02/09/2009 - 15:34

State to overhaul mine safety system

02/09/2009 - 15:34

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The state government will provide nearly $8 million of additional funds and employ a further 72 people to boost WA's Resources Safety Division as the state's mining death toll creeps up.

The state government will provide nearly $8 million of additional funds and employ a further 72 people to boost WA's Resources Safety Division as the state's mining death toll creeps up.

Mines and Petroleum Minister Norman Moore today announced it will implement a new regulatory framework for resources safety that will incorporate key recommendations from the Kenner report.

The announcement comes after a 30 year old man was killed at Alcoa's Wagerup refinery early this morning. The man was contracted with TransPacific Industrial Solutions.

The Department of Mines and Petroleum is investigating the incident.

The latest incident brings the state's mining death toll this year to six.

"The recent spike in mine site-related fatalities is unacceptable and has contributed to the need for urgent action," Mr Moore said.

He said key components of an overhaul of the state's mine safety system have already been approved by the state cabinet earlier this week and funding approval was received by treasury yesterday.

Mr Moore said he had requested $7.95 million in extra funding to assist a new risk and evidence-based safety management scheme in the first six months of operation.

Cabinet has also approved up to an extra 37 full-time staff positions in the same time period, and a further 35 full-time positions in the following 12 months.

Mr Moore said it was likely to take two years to make the necessary legislative and regulatory changes and establish the inspectorate.

The Chamber of Minerals and Energy and Association of Mining and Exploration Companies have welcomed the government's announcement while the Australian Manufacturing Worker's Union said money and new regulations alone won't change the culture on mine sites.

The AMWU has called on the state government to urgently hold a "safety summit" with all stakeholders to make mines safer.

"It's time for the State Government to start working cooperatively with Unions and industry so that we can put a plan in place to stop any further deaths on WA mine sites," AMWU state secretary Steve McCartney said.

The state opposition today welcomed the government's safety overhaul and also renewed its call for the Barnett government to establish an initiative to support partners and children of workers killed in workplace accidents.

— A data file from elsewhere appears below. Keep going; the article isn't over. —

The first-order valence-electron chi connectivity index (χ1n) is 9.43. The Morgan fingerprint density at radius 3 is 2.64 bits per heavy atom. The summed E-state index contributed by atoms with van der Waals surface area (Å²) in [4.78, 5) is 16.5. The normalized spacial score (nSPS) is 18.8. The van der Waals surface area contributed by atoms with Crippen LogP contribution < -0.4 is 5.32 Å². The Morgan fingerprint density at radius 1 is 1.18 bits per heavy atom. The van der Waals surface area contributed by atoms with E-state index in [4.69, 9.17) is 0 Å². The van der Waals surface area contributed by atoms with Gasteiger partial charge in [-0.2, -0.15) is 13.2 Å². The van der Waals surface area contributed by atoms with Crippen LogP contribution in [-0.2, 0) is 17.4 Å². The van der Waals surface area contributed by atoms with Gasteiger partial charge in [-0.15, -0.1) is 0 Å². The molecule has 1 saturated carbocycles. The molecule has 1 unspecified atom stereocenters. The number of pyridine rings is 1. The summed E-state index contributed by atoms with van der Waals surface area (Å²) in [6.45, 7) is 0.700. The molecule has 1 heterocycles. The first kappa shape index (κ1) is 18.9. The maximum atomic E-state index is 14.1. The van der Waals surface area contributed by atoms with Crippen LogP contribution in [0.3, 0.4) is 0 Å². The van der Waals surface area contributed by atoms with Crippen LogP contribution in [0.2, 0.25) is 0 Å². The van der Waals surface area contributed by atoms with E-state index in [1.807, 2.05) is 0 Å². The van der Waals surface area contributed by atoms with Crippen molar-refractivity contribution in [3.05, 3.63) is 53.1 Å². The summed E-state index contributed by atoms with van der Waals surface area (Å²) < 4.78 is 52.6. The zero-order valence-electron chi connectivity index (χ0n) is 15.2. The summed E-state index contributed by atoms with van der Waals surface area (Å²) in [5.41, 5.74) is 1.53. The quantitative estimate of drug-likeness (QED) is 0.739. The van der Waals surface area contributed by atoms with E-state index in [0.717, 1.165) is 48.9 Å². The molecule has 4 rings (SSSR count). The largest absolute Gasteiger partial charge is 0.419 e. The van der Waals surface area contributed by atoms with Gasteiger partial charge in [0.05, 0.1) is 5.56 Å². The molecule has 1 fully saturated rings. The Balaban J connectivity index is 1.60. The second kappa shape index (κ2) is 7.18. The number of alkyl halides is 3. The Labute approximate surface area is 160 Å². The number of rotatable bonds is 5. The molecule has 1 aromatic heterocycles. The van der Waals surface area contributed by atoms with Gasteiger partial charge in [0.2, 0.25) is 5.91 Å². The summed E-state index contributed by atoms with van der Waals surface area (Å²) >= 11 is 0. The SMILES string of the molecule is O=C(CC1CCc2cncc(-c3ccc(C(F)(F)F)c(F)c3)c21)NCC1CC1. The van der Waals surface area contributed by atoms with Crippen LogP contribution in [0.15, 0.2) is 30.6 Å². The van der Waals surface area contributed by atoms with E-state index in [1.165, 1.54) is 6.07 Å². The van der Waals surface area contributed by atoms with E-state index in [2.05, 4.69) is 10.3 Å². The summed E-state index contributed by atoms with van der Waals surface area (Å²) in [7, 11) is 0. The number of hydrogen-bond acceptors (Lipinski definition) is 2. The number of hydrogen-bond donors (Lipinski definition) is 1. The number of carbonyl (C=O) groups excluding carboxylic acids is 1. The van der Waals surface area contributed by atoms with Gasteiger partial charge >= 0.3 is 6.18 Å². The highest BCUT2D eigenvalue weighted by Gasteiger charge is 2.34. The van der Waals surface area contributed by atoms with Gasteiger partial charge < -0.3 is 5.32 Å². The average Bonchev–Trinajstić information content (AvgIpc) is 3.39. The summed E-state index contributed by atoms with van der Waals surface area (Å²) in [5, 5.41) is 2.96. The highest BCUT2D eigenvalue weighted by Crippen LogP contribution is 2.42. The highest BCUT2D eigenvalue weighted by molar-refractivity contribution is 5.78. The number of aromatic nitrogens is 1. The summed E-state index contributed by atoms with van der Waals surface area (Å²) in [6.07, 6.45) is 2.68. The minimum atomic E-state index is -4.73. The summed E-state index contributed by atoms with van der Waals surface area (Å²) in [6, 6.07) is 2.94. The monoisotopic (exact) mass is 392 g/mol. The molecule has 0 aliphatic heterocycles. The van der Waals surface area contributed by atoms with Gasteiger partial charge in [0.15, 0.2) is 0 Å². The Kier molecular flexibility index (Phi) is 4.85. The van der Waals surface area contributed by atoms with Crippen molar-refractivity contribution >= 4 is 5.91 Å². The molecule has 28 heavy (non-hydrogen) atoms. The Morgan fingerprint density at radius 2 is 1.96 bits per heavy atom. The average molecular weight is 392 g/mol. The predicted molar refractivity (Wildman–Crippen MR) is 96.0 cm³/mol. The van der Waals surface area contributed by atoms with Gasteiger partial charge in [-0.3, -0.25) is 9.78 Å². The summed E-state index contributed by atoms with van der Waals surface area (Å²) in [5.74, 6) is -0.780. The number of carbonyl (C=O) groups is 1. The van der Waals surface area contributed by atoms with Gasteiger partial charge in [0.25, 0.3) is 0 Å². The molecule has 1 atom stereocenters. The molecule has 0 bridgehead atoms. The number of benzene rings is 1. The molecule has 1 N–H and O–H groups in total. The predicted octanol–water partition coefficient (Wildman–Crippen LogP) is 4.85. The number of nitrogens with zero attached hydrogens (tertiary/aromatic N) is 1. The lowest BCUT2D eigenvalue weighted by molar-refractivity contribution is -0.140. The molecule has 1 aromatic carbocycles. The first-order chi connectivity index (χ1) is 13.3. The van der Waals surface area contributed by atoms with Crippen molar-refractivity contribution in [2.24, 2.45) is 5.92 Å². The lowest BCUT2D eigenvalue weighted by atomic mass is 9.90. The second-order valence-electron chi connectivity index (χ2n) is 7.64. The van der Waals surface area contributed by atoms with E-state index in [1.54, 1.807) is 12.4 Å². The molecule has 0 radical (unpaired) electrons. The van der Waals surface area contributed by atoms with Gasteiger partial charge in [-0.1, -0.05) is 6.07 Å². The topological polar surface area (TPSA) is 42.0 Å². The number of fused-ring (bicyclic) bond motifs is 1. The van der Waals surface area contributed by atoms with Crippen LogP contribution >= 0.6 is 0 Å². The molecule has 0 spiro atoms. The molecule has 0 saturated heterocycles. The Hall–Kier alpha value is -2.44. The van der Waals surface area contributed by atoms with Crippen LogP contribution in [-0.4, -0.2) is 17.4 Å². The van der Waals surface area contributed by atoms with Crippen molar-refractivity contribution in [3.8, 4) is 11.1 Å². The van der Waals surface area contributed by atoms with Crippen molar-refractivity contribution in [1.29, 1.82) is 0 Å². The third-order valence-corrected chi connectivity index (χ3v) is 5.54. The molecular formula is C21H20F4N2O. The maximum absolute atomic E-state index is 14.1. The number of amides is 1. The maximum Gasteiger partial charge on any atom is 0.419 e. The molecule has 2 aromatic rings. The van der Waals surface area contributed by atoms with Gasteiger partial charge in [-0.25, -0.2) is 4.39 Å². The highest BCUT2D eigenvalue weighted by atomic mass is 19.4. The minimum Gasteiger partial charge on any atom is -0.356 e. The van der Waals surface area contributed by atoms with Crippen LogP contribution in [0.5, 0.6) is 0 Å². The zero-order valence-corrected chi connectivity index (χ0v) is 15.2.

Mr Moore's announcement is below:

 

 

Mines and Petroleum Minister Norman Moore today announced major changes to mine safety in Western Australia.

Mr Moore said the State Government would overhaul the safety system designed to protect workers in WA's mining industry in order to improve a system that was clearly not working to the State Government's expectations.

"The recent spike in mine site-related fatalities is unacceptable and has contributed to the need for urgent action," he said.

After considering submissions from the Department of Mines and Petroleum, the Government has decided to implement a new regulatory framework for resources safety, incorporating key recommendations from the Kenner Report.

"This is a major shake-up of mine safety in the State," the Minister said.

Key components of the plan, which was approved by State Cabinet on Monday and gained final funding approval from Treasury today, include:

- Significant additional resources for the Resources Safety Division of the DMP, including more money to increase compliance activities by DMP inspectors

- An industry cost recovery model the details of which will be discussed with industry. New South Wales and Queensland are States which have already adopted cost recovery models

- A new approach to safety management based on evidence and risk, and focused on reducing the likelihood of a serious incident.

The introduction of a cost recovery regime will provide the funding necessary for an appropriately resourced safety regulator.

In the first six months of operation, next year, it is anticipated that additional funding of $7.95million will be available.

State Cabinet has also approved up to an extra 37 full time staff positions available in the same six-month period with up to an additional 35 full time positions in the 12 months following.

Mr Moore envisaged it would take about two years, with the co-operation of industry, to make the necessary legislative and regulatory changes and to establish the inspectorate.

"I urge the Opposition and the union movement, to support the State Government's plan to fix the problem," he said.

"I strongly believe that when this new system is in place, WA will have a world's best practice regulatory framework.

"It will take time to achieve, but with the co-operation of industry and workers, we can set in place a robust, flexible and effective system that will enhance safety in this vital sector of the State's workforce," he said.

STANDING BY BUSINESS. TRUSTED BY BUSINESS.

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